Tuesday, July 23, 2013

HowTo: Investigate an Online Banking Fraud Incident

A recent comment over on Google Plus caught my attention, and I thought it was important enough to incorporate into a HowTo post.  The comment was made with respect to the HowTo: Detecting Persistence Mechanisms post, and had to do with another means of persistence associated specifically with (according to the person who left the comment) online banking fraud.

Online banking fraud is a significant issue.  It's long been known that criminals go where the money is, and there are some interesting aspects with regards to this criminal activity.  For example, by targeting the computers used by small businesses to perform online banking, very often no investigation is done.  After all, a small business has just lost a significant amount of money, and possibly gone out of business...who's going to pay to have a thorough examination of the system performed?  Further, in the US, small businesses are not protected in the same manner as individuals, so once the money's gone, it's gone.

Small businesses can take a number of steps in order to protect themselves from online banking fraud; however, there is a lack of information and intel available that law enforcement can use to pursue the criminals, simply due to the fact that the systems used do not seem to be examined.  A thorough examination can be, and should be, conducted immediately so that law enforcement has the information that they need to pursue an investigation.

Whodunit?
Brian Krebs has discussed the Zeus malware quite extensively in his blog, particularly with respect to online banking fraud. More often than not, once Brian has been contacted, the systems have likely already been wiped and repurposed, without any sort of examination having been conducted.

However, there're more ways of achieving this sort of criminal activity than simply using Zeus; W32/Crimea is one example.  During the infection process, the PE header of imm32.dll is modified (for Windows XP, Windows File Protection is disabled temporarily) to point to a malicious DLL, which is loaded when imm32.dll is loaded.  Imm32.dll is associated with keyboard interaction, so it's loaded by a number of processes, including the web browser.  The malicious DLL focuses specifically on retaining information entered into browser form fields associated with specific sites (i.e., online banking sites).  The collected information is not stored locally; instead, it is immediately shuttled off of the system.  As such, the artifacts are minimal, at best.  The most significant artifacts were found through examination of the malicious DLL itself, which then led to findings in the pagefile.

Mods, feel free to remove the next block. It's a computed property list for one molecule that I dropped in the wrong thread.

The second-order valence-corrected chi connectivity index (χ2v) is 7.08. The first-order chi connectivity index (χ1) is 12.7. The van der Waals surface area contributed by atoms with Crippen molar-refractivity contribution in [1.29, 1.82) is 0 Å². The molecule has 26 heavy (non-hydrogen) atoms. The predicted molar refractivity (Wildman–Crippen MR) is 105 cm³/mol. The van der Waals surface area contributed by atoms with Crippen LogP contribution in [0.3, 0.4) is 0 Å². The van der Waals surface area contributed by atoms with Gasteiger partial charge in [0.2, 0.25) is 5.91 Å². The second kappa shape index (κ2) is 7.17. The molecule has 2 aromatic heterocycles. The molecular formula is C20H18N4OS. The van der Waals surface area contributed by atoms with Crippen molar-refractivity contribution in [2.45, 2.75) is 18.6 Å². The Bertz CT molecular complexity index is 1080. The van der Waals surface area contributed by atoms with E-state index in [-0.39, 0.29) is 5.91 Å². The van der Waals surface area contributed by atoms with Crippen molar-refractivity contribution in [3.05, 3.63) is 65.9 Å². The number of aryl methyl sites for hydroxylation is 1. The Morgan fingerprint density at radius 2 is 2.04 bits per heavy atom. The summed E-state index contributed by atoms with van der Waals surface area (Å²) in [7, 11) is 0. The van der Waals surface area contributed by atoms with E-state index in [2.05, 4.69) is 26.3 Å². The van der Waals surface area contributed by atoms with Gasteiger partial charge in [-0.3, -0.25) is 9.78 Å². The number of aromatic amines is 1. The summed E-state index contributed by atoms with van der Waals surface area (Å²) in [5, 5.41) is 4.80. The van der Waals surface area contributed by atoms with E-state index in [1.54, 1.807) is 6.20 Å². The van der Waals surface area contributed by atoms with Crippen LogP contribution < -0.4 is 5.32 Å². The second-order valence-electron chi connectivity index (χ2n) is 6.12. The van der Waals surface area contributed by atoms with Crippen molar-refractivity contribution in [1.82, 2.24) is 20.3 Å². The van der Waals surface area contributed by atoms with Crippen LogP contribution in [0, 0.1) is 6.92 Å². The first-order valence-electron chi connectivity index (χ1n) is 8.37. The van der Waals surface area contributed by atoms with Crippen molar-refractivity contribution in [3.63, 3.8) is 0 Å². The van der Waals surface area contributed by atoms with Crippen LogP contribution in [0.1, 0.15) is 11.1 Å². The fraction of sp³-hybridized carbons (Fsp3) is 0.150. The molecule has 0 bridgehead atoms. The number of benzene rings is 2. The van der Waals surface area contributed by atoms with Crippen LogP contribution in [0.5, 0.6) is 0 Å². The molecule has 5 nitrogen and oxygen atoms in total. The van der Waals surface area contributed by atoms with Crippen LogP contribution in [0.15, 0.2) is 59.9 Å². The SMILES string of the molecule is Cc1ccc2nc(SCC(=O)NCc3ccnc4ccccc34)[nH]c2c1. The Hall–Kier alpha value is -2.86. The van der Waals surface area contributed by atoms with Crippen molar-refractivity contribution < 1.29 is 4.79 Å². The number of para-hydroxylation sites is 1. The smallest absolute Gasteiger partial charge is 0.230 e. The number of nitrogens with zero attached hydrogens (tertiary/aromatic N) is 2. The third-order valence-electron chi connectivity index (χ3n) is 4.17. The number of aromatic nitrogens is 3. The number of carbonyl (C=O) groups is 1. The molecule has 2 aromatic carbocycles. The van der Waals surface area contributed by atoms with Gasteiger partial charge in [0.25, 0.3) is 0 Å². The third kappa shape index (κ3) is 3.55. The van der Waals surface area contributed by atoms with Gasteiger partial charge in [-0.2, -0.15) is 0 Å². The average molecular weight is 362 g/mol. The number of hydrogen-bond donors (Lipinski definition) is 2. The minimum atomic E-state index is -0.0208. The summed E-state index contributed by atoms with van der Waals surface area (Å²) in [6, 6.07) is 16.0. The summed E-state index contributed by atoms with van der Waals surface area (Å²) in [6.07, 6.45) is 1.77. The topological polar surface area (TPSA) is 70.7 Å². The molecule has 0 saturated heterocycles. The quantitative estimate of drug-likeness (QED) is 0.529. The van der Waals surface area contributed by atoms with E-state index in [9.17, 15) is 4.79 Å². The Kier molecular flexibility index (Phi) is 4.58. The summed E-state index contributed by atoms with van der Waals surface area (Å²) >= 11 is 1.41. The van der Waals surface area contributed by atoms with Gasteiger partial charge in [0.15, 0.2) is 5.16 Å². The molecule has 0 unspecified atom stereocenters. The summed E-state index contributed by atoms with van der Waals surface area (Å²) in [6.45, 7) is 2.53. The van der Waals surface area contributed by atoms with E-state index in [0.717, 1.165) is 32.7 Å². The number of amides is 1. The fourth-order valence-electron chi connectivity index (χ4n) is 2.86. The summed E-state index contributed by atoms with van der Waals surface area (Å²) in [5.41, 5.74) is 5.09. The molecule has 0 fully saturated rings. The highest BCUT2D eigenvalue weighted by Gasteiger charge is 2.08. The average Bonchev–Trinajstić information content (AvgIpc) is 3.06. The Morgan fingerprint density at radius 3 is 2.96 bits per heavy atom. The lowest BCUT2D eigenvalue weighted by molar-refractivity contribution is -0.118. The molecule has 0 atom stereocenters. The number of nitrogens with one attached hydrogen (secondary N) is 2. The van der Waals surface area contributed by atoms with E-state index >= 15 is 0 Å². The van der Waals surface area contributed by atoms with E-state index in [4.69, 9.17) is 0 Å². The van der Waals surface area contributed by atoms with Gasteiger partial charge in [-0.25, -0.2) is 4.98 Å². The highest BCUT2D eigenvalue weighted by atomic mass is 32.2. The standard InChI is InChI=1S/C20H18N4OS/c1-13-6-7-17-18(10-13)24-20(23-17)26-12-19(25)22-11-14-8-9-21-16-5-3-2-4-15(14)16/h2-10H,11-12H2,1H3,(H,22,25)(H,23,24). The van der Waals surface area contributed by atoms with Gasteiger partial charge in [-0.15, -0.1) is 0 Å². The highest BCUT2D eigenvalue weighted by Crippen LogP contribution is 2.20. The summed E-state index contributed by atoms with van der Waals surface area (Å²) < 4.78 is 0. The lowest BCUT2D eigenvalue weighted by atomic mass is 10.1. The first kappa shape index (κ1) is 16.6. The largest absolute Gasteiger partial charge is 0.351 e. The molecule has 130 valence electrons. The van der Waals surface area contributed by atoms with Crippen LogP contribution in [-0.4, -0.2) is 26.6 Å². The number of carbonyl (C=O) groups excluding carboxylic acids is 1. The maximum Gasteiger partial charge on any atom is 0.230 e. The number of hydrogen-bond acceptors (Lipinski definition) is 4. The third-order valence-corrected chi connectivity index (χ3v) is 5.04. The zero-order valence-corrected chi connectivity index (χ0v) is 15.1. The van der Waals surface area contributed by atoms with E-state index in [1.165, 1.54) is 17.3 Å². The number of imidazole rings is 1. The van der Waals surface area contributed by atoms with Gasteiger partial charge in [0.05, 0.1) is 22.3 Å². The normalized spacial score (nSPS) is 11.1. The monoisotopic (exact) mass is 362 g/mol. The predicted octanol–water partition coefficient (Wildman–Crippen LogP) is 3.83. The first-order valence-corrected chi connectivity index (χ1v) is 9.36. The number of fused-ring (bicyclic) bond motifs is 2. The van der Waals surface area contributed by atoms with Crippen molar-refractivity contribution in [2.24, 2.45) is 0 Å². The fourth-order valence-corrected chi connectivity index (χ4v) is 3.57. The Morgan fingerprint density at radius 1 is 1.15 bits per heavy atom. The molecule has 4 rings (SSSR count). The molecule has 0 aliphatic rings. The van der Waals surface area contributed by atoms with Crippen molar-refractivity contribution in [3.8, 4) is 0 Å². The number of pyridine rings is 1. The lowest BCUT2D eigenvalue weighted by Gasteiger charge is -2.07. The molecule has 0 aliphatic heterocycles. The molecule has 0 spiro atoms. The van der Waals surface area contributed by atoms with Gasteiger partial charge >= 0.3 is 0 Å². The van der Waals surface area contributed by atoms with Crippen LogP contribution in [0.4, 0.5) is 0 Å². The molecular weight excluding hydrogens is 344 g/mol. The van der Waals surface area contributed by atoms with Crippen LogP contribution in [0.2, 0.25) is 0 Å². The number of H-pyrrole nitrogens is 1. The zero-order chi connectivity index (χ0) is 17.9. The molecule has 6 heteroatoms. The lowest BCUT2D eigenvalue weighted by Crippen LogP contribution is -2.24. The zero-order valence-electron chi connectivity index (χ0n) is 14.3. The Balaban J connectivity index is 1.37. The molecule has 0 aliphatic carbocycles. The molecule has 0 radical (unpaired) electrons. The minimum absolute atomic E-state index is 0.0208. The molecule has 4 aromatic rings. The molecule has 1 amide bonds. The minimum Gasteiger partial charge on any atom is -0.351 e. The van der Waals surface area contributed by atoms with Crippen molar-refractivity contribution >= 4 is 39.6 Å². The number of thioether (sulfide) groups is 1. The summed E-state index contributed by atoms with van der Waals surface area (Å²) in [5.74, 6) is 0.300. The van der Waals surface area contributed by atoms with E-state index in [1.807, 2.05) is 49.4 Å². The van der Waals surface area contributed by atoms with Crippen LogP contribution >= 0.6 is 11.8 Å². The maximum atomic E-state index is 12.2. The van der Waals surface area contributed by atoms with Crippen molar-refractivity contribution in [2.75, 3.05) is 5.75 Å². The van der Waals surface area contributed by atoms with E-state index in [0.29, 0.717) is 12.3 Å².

Another example is one pointed out by Sandro Suffert on Google Plus...he mentioned that a "downloader" had modified two Registry settings (modified or created two values):

- Within the HKLM\Software\Microsoft\Windows\CurrentVersion\Internet Settings key, the AutoConfigURL value pointed to either a local or remote .pac file

- Within the HKCU\Software\Policies\Microsoft\Internet Explorer key, the Autoconfig value was set to 0x1.

I cannot attest to these key paths or values being correct, as I have not seen the data.  However, this is an interesting technique to use, as Sandro pointed out that particularly with a remote .pac file, there's no actual malware on the system, and therefore no file for AV to alert on.  Yet, this technique allows the bad guys to capture information using a man-in-the-middle attack.

Similar techniques are used by Trojan-Banker.Win32.Banbra, Troj-MereDrop, as well as this baddie from ThreatExpert.

As Hamlet said to Horatio, "...there are more things on heaven and earth than are dreamt of in your philosophy..."; Win32\Theola is a Chrome plugin that is used to commit online banking fraud.

Examination
So...in order to investigate a potential online banking fraud issue, as soon as this issue is suspected (or a small business is notified of such an issue), immediately sit down with the employee responsible for conducting online banking and determine all of the systems that they used for this activity.  You may find that they have one system from which they conduct this activity, or you will find out that they had an issue at some point and used another system.  Immediately isolate that system, and depending upon the timeframe of the fraudulent activity, acquire a dump of physical memory from the system.  Then, acquire an image of the system and conduct a thorough examination, or contact someone who can.

If you create a timeline of system activity, it should go without saying that you should focus your attention on activity that prior to the date of the fraudulent transaction (or the first one, if there are several).

Resources
MS KB: How to reset your IE proxy settings

3 comments:

Anonymous said...

Hey Harlan,

One truism that I've found is that my customers rarely have robust anti-virus controls or logging of their networks.

I use Rob Lee's timlineling processes to identiy when my customer got infected, and from where.

Harlan Carvey said...

@Anonymous,

I use Rob Lee's timlineling processes to identiy when my customer got infected, and from where.

How so?

What do you look for and find after you've created the timeline?

Matt said...

Great how to, thanks for sharing!